If you went to a Japanese restaurant with my parents it wouldn’t be too long before they started telling you of the infamous evening when, as a young child, they took me to a friends house for dinner. The wife had spent hours lovingly preparing a meal of her native Japanese cuisine. I obviously didn’t…
This is a play on the ubiquitous cheese and tinned pineapple hedgehogs that graced our tables in the 1970’s and 80’s. Secretly it is still one of my favourites!
In this case you are bringing the pineapple canapé bang up to date and adding a little heat to your party by swapping the cheese for sugar, salt and chilli in the Vietnamese style where if you have dessert after the meal it will generally be fruit with this dip (Muối ớt)
Gyoza are the Japanese version of Chinese pot sticker dumplings and both make ideal canapes or appetisers.
In supermarkets now you can buy a variety of ready made gyoza, both meat, prawn or vegetable based to keep in the freezer until cooking. Itsu is a brand that you will often see. In oriental supermarkets you will get a much wider choice and you can also buy gyoza wrappers to make you own.
For todays canapé I’m going back to Vietnam and although these are served all over Vietnam, rather specifically in this case I’m thinking of the Mekong Delta. We stayed in a wooden homestead on the delta and were served on our first night, make your own summer rolls with pineapple and a fish which looked a little like a piranha! I’m not going to show you that but suffice to say the addition of pineapple to the rolls is now something I always do as it brings a lovely sharp, sweet tang.
I’ve always loved these corn fritters since I first tried them in a local Thai restaurant. They are best served straight away but for ease you can precook them up to a couple of days before and then warm through just before serving which is idea when having a party or people round for dinner.
Some of you might be quite surprised by my day job which has nothing whatsoever to do with gardening or food other than I work for one of the UK’s largest supermarkets. One of the perks of my job however is to get to see the food that is going to hit the shelves before it comes out. In our food cascade this year the trend is going to be vegetarian and vegan party and Christmas food. This wasn’t much of a surprise but what was a surprise was that the food developers were having difficulty developing plant based party food that didn’t look generally brown. I suppose that when canapés are meat or cheese based we expect them to be brown, but are expecting a little more from a plant based canapé.
When is crispy fried seaweed not crispy fried seaweed?
Go to any Chinese restaurant in the UK and you will find crispy fried seaweed on the menu but in my travels around China where we ate many weird and wonderful things, including hot pots, Beijing duck, tofu shaped to look like tripe, apples grown in the shape of Buddha, shrimp paste fermenting in vats and dumplings that looked like goldfish but not once did we see crispy seaweed.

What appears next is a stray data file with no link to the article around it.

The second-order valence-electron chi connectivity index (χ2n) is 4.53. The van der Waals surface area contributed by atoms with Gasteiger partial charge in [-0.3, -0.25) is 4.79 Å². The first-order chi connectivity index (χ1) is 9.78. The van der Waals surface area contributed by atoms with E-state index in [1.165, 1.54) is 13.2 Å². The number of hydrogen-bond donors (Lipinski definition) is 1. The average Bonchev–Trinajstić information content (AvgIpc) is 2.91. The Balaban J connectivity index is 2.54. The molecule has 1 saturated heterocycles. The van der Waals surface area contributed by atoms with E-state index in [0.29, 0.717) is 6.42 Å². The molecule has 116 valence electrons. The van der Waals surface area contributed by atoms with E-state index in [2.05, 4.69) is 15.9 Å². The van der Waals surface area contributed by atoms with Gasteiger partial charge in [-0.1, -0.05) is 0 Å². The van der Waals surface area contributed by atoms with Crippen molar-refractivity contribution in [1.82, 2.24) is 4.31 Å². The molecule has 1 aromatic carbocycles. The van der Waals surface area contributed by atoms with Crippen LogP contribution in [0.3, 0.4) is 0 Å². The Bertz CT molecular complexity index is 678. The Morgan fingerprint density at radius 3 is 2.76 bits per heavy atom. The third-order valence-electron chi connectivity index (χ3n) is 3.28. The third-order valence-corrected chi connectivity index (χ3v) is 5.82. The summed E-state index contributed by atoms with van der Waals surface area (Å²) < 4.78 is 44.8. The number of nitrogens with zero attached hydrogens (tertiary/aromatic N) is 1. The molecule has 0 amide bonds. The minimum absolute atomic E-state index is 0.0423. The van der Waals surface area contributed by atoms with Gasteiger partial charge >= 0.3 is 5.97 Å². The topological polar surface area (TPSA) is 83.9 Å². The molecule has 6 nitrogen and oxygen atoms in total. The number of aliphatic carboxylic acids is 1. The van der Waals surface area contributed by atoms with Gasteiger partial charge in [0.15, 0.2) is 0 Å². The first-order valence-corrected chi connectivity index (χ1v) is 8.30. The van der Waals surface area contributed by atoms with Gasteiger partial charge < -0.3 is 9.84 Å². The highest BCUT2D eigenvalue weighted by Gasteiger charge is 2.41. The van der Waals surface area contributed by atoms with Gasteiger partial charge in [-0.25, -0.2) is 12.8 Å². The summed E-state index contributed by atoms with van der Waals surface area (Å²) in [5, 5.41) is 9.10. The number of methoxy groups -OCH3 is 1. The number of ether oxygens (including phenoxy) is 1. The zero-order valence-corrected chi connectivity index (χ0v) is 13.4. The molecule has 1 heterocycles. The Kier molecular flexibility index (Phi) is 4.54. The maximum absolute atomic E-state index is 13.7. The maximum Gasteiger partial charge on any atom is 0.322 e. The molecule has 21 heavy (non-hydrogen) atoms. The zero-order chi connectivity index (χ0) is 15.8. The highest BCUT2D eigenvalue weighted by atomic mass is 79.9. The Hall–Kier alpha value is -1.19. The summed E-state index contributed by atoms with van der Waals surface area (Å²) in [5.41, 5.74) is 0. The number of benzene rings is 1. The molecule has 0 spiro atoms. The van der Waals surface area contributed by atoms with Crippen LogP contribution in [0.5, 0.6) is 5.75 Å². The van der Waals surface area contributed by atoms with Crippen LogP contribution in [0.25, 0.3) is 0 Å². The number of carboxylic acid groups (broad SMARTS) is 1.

Kung Hei Fat Choi everybody! Today is Chinese New Year. This year is the year of the pig so it is an ideal time to do a BBQ pork recipe.
Traveling around China and Vietnam we’ve eaten many pork related dishes. One of my favourites in Char Sui Bao which are a sweet steamed bun filled with char Sui pork. In Suzhou outside the “Humble Administrators” Garden we found some piggy shaped buns (helpful when you don’t speak the language) alongside some apples grown in the shape of Buddha.
Over the last few months the chef Jamie Oliver has been the centre of a “cultural appropriation” twitter storm over his Jerk Rice. Slammed, firstly because the spices he uses are not traditional jerk seasoning and secondly no one in Jamaica would consider jerking rice at all. But Jamie is not the first.
Singapore noodles, spicy stir fried rice noodles, available in nearly every Chinese restaurant and take away in the UK Singaporeans would regard you with horror if you even suggested it.
There aren’t many children in the UK lucky enough to grow up with quality Lebanese/Armenian food on their doorstep. I was one of the lucky ones and there are numerous stories of me as a small child refusing to eat something that my long suffering mother had cooked and instead “running away” to my best…
I was made one of these omelets for the first time staying in a friends apartment in Hong Kong. I’m not always the humble eggs biggest fan, boiled egg yes, fried egg no. Poached maybe, cheese omelet no no no no no.
We first had this sitting on kindergarten sized chairs in a small street cafe in Hanoi old quarter with wail of mopeds horns buzzing by echoing in our ears. The place was so tiny that the owned produced only a handful of dishes, completely fresh, zingy and alongside the street bustle a wonderful assault on the senses.
Thai food is one of the most fragrant and vibrant cuisines. However most of the pastes and sauces that you can buy from supermarkets fall far short of the mark. Making Thai food from scratch produces something that will make you jump up and down with sheer delight with it’s aromatic, vivid and punchy flavours….